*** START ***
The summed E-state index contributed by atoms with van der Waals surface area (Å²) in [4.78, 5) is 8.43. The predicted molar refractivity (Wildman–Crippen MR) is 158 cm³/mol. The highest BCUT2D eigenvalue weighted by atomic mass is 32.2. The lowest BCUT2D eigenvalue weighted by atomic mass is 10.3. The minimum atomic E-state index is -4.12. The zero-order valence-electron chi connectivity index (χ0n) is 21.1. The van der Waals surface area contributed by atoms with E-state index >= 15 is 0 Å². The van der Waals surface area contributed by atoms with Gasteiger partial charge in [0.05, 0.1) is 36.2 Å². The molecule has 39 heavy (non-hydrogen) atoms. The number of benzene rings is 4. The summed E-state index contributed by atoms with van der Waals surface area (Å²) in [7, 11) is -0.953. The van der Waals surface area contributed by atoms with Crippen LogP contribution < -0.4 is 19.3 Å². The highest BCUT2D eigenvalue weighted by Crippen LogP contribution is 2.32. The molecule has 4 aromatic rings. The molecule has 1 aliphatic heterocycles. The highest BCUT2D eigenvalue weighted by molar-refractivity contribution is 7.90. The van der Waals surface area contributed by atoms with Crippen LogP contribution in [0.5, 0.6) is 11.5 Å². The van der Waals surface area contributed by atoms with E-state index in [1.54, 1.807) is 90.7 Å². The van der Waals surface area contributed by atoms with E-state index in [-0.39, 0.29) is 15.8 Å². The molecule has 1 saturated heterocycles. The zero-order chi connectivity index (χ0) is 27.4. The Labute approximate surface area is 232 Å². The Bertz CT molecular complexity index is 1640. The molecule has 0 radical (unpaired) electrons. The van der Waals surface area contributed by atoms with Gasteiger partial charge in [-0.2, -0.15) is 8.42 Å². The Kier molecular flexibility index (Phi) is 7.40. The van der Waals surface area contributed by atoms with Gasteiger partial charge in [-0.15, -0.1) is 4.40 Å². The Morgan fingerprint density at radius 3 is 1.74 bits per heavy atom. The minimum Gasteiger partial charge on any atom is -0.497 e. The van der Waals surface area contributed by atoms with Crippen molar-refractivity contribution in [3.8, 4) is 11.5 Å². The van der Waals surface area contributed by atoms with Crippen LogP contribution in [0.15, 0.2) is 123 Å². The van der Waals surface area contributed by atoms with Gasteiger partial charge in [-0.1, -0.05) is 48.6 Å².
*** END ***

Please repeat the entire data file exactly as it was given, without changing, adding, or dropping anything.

The summed E-state index contributed by atoms with van der Waals surface area (Å²) in [4.78, 5) is 8.43. The predicted molar refractivity (Wildman–Crippen MR) is 158 cm³/mol. The highest BCUT2D eigenvalue weighted by atomic mass is 32.2. The lowest BCUT2D eigenvalue weighted by atomic mass is 10.3. The minimum atomic E-state index is -4.12. The zero-order valence-electron chi connectivity index (χ0n) is 21.1. The van der Waals surface area contributed by atoms with E-state index >= 15 is 0 Å². The van der Waals surface area contributed by atoms with Gasteiger partial charge in [0.05, 0.1) is 36.2 Å². The molecule has 39 heavy (non-hydrogen) atoms. The number of benzene rings is 4. The summed E-state index contributed by atoms with van der Waals surface area (Å²) in [7, 11) is -0.953. The van der Waals surface area contributed by atoms with Crippen LogP contribution < -0.4 is 19.3 Å². The highest BCUT2D eigenvalue weighted by Crippen LogP contribution is 2.32. The molecule has 4 aromatic rings. The molecule has 1 aliphatic heterocycles. The highest BCUT2D eigenvalue weighted by molar-refractivity contribution is 7.90. The van der Waals surface area contributed by atoms with Crippen LogP contribution in [0.5, 0.6) is 11.5 Å². The van der Waals surface area contributed by atoms with E-state index in [1.54, 1.807) is 90.7 Å². The van der Waals surface area contributed by atoms with E-state index in [-0.39, 0.29) is 15.8 Å². The molecule has 1 saturated heterocycles. The zero-order chi connectivity index (χ0) is 27.4. The Labute approximate surface area is 232 Å². The Bertz CT molecular complexity index is 1640. The molecule has 0 radical (unpaired) electrons. The van der Waals surface area contributed by atoms with Gasteiger partial charge in [-0.2, -0.15) is 8.42 Å². The Kier molecular flexibility index (Phi) is 7.40. The van der Waals surface area contributed by atoms with Gasteiger partial charge in [-0.15, -0.1) is 4.40 Å². The Morgan fingerprint density at radius 3 is 1.74 bits per heavy atom. The minimum Gasteiger partial charge on any atom is -0.497 e. The van der Waals surface area contributed by atoms with Crippen molar-refractivity contribution in [3.8, 4) is 11.5 Å². The van der Waals surface area contributed by atoms with Crippen LogP contribution in [0.15, 0.2) is 123 Å². The van der Waals surface area contributed by atoms with Gasteiger partial charge in [-0.1, -0.05) is 48.6 Å².